This week CPA Australia released a report called ‘The impact of complex regulatory reform’ which criticised the regulatory framework around financial advice as “convoluted” and “excessively layered”. On release of the report, financial advisers around the country muttered ‘welcome to our world’ and wondered whether the CPA criticism would help lead to ‘better’ regulation across the whole industry – or just to carve outs for accountants.
The financial planning policy adviser for CPA Australia, Keddie Waller, said the report would provide CPA Australia with a basis to start lobbying to simplify the regulatory framework. From a holistic point of view – this criticism may benefit advisers currently struggling under the regulatory burden, but if the lobbying took the form of simple carve outs to benefit accountants only, it would be an opportunity lost for the advice industry. A carve out option is feared because among several recommendations to tackle the problem of “over-regulation” the report recommended redefining product advice so that an accountant can provide general strategic planning advice.
The report highlighted that that 34.6 per cent of accountants who offer financial planning advice are considering cutting down on the number of services they offer, while 12.5 per cent are considering ceasing operation altogether due to the regulatory burdens imposed on the industry. Accountants can currently provide SMSF-related (and ‘class of product’) advice under a limited license provision, which is cheaper than a full licence. However, Waller said it “hasn’t been the success it could have been” because the time and cost to provide the advice is still too prohibitive. To give more comprehensive advice, Waller said accountants can potentially require up to four more licences with a potential cost of over $110,000 per year.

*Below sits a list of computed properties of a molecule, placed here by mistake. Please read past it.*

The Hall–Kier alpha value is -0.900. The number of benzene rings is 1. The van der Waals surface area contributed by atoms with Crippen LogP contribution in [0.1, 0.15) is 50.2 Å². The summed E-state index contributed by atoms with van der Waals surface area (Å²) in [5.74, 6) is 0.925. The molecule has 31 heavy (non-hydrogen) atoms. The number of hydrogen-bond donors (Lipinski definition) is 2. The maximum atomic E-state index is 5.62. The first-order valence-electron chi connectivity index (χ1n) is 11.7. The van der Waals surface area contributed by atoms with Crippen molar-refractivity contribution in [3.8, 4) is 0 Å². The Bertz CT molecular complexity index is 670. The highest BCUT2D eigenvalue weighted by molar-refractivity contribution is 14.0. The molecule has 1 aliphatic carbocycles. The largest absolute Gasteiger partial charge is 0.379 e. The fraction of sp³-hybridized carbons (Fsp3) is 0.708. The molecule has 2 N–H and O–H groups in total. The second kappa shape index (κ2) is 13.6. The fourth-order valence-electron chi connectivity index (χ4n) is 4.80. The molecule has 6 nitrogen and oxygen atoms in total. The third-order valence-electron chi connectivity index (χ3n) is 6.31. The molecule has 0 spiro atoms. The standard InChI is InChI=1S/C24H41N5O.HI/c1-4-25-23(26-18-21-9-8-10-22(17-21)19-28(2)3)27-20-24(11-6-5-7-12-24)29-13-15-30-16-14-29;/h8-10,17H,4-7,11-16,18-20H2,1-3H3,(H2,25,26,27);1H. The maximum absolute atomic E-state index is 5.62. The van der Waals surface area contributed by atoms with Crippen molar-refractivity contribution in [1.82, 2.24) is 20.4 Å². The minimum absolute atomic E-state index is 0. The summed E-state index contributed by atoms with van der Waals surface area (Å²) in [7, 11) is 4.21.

In a statement that would no doubt resonate with many advisers, Waller said “Accountants feel like they can’t actually charge what it costs for them to give advice…. It ends up becoming a loss leader for them.” Considering that accountants have other revenue streams to potentially fall back on, this statement should bring the costs associated for dedicated financial advisers into sharp relief.
Industry estimates a loss of up to 30 or 40%% of financial advisers industry wide – mainly due to pressures (time and cost) associated with the new qualification and regulatory regimes – along with existing and potential changes to adviser remuneration.
The report notes this loss and says the accounting profession “has an opportunity to supply new financial planning advice capacity” to a growing unmet advice need. This opportunity, however, is being hampered because “professional accountants find themselves restricted by the current regulatory framework from providing such services”.
While speaking specifically on behalf of accountants, many of the regulatory and compliance issues outlined in the report are nothing new to financial advisers. Given the CPA speak for a membership of over 160,000, it may have considerably more lobbying muscle than that of its financial advice brethren. Many in the advice industry would consider it a shame if the proposed recommendations of the CPA were listened to and belatedly (as far as advisers are concerned) acted upon in a manner that was too late to help advisers currently struggling with many of the same problems.